Essentially, this clearfix hack revolves around the ::after pseudo element. If you have never heard of the ::after pseudo element, the following is one way it can be used:
 
HTML:
<p>Let’s go</p>
 
CSS:
p::after {
  content: “ to the movies!”;
}

 
RESULT:
Let’s go to the movies!
  
The ::after pseudo element is used to put additional content at the end of the current content within the <p> element.
However, for layouts, one use is to fix shifting elements when using floats. To elaborate, when an element is floated, the content below it shifts up. This is because the floated element is essentially removed from the normal flow of the content. When the clearfix hack is used in the parent element, such as a <div> element, the content below the <div> element sees the presence of a cleared float, and consequently can’t shift up. Check out the HTML and CSS in the CodePen above.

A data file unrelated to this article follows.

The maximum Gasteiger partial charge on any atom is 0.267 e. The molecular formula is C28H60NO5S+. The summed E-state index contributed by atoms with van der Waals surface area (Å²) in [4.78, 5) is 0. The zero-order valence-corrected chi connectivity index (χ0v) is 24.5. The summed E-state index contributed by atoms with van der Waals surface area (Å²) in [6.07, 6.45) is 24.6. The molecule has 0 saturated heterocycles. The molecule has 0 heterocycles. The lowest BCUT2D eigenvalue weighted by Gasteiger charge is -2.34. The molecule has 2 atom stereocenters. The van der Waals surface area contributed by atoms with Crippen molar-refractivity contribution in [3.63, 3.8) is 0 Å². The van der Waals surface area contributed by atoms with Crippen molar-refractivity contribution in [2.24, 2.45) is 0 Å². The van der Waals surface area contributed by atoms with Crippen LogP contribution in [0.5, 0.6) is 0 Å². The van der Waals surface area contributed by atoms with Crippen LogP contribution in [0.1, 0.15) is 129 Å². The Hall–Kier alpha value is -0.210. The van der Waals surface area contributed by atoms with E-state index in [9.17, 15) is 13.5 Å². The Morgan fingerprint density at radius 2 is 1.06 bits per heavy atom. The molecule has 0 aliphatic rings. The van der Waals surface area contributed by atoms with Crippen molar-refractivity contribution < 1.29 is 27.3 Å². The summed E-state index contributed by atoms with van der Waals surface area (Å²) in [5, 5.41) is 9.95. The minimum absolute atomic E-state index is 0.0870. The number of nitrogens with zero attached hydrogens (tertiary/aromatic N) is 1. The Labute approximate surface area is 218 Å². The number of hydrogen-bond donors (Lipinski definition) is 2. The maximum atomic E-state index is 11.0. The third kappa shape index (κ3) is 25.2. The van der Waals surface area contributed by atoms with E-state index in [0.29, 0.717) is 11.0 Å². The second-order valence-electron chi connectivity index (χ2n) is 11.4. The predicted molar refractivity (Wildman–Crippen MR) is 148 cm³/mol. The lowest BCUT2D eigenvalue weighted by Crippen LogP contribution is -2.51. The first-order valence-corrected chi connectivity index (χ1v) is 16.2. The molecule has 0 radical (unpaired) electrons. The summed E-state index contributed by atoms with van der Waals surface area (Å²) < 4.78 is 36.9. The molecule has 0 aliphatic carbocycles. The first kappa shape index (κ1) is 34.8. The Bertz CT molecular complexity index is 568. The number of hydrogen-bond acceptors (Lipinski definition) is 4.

Interestingly, the ::after pseudo "element" is being inserted after the <div> element’s content—NOT after the <div> element. As a result, before the closing </div> tag, the content of nothing (content: "") is set to display: block, and this block "element" of nothing is assigned to clear the float. At which point the content below the <div> element can no longer shift up.

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